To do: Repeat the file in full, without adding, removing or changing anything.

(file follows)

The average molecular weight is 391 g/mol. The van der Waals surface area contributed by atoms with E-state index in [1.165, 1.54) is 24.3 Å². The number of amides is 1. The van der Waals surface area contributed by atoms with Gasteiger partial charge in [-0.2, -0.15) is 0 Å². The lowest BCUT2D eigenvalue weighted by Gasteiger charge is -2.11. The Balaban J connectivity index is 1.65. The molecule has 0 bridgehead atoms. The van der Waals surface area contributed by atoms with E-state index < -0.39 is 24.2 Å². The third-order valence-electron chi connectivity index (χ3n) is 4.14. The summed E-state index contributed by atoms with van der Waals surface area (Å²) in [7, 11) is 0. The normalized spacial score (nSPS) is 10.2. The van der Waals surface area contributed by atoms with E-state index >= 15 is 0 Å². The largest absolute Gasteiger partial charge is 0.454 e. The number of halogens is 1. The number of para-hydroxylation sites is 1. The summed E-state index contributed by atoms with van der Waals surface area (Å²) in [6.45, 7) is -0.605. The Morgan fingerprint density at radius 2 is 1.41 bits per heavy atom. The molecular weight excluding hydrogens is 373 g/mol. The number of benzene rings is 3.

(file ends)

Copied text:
The average molecular weight is 391 g/mol. The van der Waals surface area contributed by atoms with E-state index in [1.165, 1.54) is 24.3 Å². The number of amides is 1. The van der Waals surface area contributed by atoms with Gasteiger partial charge in [-0.2, -0.15) is 0 Å². The lowest BCUT2D eigenvalue weighted by Gasteiger charge is -2.11. The Balaban J connectivity index is 1.65. The molecule has 0 bridgehead atoms. The van der Waals surface area contributed by atoms with E-state index < -0.39 is 24.2 Å². The third-order valence-electron chi connectivity index (χ3n) is 4.14. The summed E-state index contributed by atoms with van der Waals surface area (Å²) in [7, 11) is 0. The normalized spacial score (nSPS) is 10.2. The van der Waals surface area contributed by atoms with E-state index >= 15 is 0 Å². The largest absolute Gasteiger partial charge is 0.454 e. The number of halogens is 1. The number of para-hydroxylation sites is 1. The summed E-state index contributed by atoms with van der Waals surface area (Å²) in [6.45, 7) is -0.605. The Morgan fingerprint density at radius 2 is 1.41 bits per heavy atom. The molecular weight excluding hydrogens is 373 g/mol. The number of benzene rings is 3.